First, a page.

All dental students will have to repeat a year as Coronavirus has disrupted training
By: Olivia Salisbury
'Dentist at work' by World Bank Photo Collection is licensed under CC BY-NC-ND 2.0.
The Scottish Government has announced that all dentistry students in Scotland will have to repeat the 2020/21 academic year, following the recommendation of Scotland’s dental schools.
The decision was made following an assessment where students’ clinical experience was concluded to be insufficient for General Dental Council registration and safe practice.
Scottish Health Secretary Jeane Freeman says this extra year is about ‘getting dental students the experience that has been denied them’ and to ensure those studying dentistry can ‘enter the profession as confident, fully qualified clinicians.’
Aerosol Generating Procedures (AGPs), the specific clinical experience dental students currently lack, had to be restricted due to the potential risk of spreading COVID-19 through the release of airborne particles.
Speaking to The Gaudie, a dental student who asked to remain anonymous shared their thoughts on the matter, stating: “It is frustrating, but I can understand why it has been decided.” They added that “this extra year is reassuring considering how much we have missed” and thought it would provide time to “consolidate our learning, hopefully in a more practical environment.”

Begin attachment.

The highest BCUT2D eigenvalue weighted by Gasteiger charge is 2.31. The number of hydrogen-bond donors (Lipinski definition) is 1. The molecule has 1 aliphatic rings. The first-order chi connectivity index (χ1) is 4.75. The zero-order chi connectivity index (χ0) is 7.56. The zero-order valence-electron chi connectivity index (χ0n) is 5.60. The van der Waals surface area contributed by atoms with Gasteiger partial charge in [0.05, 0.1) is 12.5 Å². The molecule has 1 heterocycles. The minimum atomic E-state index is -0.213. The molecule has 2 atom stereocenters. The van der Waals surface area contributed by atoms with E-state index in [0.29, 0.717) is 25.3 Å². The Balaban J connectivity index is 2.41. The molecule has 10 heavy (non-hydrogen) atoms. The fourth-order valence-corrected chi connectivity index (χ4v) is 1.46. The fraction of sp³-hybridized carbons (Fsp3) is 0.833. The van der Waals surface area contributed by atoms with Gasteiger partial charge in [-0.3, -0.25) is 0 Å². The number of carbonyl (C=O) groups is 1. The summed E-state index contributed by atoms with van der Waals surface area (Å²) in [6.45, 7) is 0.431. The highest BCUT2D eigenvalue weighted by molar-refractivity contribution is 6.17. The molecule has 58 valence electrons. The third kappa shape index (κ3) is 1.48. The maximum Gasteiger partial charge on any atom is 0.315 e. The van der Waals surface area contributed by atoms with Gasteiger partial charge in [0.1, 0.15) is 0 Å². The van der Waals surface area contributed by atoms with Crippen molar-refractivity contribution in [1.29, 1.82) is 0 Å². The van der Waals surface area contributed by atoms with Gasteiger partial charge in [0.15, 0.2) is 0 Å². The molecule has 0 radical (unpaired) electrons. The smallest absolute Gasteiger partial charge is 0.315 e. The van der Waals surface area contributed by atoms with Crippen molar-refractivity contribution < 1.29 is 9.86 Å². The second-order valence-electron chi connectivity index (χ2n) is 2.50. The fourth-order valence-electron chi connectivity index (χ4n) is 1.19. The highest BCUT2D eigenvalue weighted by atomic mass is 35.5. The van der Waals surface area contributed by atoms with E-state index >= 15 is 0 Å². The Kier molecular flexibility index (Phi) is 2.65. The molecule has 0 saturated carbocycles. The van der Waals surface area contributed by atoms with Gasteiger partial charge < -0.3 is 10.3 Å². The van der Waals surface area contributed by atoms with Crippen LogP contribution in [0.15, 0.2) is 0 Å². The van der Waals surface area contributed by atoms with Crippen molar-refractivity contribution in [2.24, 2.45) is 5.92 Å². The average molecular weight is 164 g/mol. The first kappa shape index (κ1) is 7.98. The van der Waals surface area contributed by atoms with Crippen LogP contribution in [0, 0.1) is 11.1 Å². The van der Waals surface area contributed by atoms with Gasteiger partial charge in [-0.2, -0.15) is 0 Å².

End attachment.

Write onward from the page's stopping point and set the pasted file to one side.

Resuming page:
Dean of the Faculty of Dental Surgery at the Royal College of Surgeons in Edinburgh, Professor Phil Taylor, said he understands and supports the decision made by Scotland’s dental schools. He added: “Patient safety is always at the forefront of the Royal College of Surgeons of Edinburgh’s actions and so the decision supports our efforts in this respect”.
Mairi Gougeon, Scotland’s Public Health Minister, acknowledged that the decision would be ‘extremely disappointing’ for dentistry students and said: “The Scottish Government is doing all we can to support them.”
However, it has emerged that final year dental students at Aberdeen University will not qualify for the extra bursary scheme of up to £6,750, which has led to the British Dental Association writing an open letter to the Freeman and Deputy First Minister John Swinney asking for ‘urgent clarification’.
"We would hope this is an administrative oversight that will be immediately rectified. If it is not, it will signal a two-tier approach that will protect some students from a mountain of debt, but not others”, stated the letter.
In response to the extra bursary scheme, National Union of Students (NUS) Scotland President Matt Crilly, said: “Students have to pay astronomical fees, so it is only right they should be compensated”.
Graduation for Aberdeen final year dental students will be deferred until Christmas 2021, as opposed to Dundee and Glasgow students whose graduations will take place in summer 2022.